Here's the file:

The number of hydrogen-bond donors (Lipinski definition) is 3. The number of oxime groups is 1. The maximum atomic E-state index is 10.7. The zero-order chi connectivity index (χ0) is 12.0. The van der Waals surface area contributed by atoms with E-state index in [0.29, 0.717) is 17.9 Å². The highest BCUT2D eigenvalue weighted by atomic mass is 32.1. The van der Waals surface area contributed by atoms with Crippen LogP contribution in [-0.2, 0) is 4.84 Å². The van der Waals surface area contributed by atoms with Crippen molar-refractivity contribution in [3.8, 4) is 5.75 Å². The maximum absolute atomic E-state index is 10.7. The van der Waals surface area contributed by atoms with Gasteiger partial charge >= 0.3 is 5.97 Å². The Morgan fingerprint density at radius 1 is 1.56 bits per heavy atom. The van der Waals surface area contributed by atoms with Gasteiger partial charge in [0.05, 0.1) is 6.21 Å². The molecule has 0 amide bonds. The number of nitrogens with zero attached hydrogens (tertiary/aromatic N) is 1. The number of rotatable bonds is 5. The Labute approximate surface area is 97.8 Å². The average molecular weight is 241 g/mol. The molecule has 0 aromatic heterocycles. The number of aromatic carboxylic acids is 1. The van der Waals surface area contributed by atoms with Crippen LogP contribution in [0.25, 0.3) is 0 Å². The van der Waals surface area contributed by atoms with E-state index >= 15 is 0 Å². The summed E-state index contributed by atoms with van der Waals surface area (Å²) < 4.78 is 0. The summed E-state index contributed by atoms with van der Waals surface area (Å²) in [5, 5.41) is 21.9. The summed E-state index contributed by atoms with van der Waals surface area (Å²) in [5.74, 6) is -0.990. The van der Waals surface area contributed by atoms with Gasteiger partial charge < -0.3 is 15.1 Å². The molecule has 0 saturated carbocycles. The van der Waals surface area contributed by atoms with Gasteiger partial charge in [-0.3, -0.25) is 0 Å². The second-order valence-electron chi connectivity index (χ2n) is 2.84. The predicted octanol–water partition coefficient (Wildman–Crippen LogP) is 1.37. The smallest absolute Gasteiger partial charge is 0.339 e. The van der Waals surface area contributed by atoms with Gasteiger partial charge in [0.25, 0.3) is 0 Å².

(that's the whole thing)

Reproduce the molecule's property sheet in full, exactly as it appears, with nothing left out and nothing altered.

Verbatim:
The number of hydrogen-bond donors (Lipinski definition) is 3. The number of oxime groups is 1. The maximum atomic E-state index is 10.7. The zero-order chi connectivity index (χ0) is 12.0. The van der Waals surface area contributed by atoms with E-state index in [0.29, 0.717) is 17.9 Å². The highest BCUT2D eigenvalue weighted by atomic mass is 32.1. The van der Waals surface area contributed by atoms with Crippen LogP contribution in [-0.2, 0) is 4.84 Å². The van der Waals surface area contributed by atoms with Crippen molar-refractivity contribution in [3.8, 4) is 5.75 Å². The maximum absolute atomic E-state index is 10.7. The van der Waals surface area contributed by atoms with Gasteiger partial charge >= 0.3 is 5.97 Å². The Morgan fingerprint density at radius 1 is 1.56 bits per heavy atom. The van der Waals surface area contributed by atoms with Gasteiger partial charge in [0.05, 0.1) is 6.21 Å². The molecule has 0 amide bonds. The number of nitrogens with zero attached hydrogens (tertiary/aromatic N) is 1. The number of rotatable bonds is 5. The Labute approximate surface area is 97.8 Å². The average molecular weight is 241 g/mol. The molecule has 0 aromatic heterocycles. The number of aromatic carboxylic acids is 1. The van der Waals surface area contributed by atoms with Crippen LogP contribution in [0.25, 0.3) is 0 Å². The van der Waals surface area contributed by atoms with E-state index >= 15 is 0 Å². The summed E-state index contributed by atoms with van der Waals surface area (Å²) < 4.78 is 0. The summed E-state index contributed by atoms with van der Waals surface area (Å²) in [5, 5.41) is 21.9. The summed E-state index contributed by atoms with van der Waals surface area (Å²) in [5.74, 6) is -0.990. The van der Waals surface area contributed by atoms with Gasteiger partial charge < -0.3 is 15.1 Å². The molecule has 0 saturated carbocycles. The van der Waals surface area contributed by atoms with Gasteiger partial charge in [-0.3, -0.25) is 0 Å². The second-order valence-electron chi connectivity index (χ2n) is 2.84. The predicted octanol–water partition coefficient (Wildman–Crippen LogP) is 1.37. The smallest absolute Gasteiger partial charge is 0.339 e. The van der Waals surface area contributed by atoms with Gasteiger partial charge in [0.25, 0.3) is 0 Å².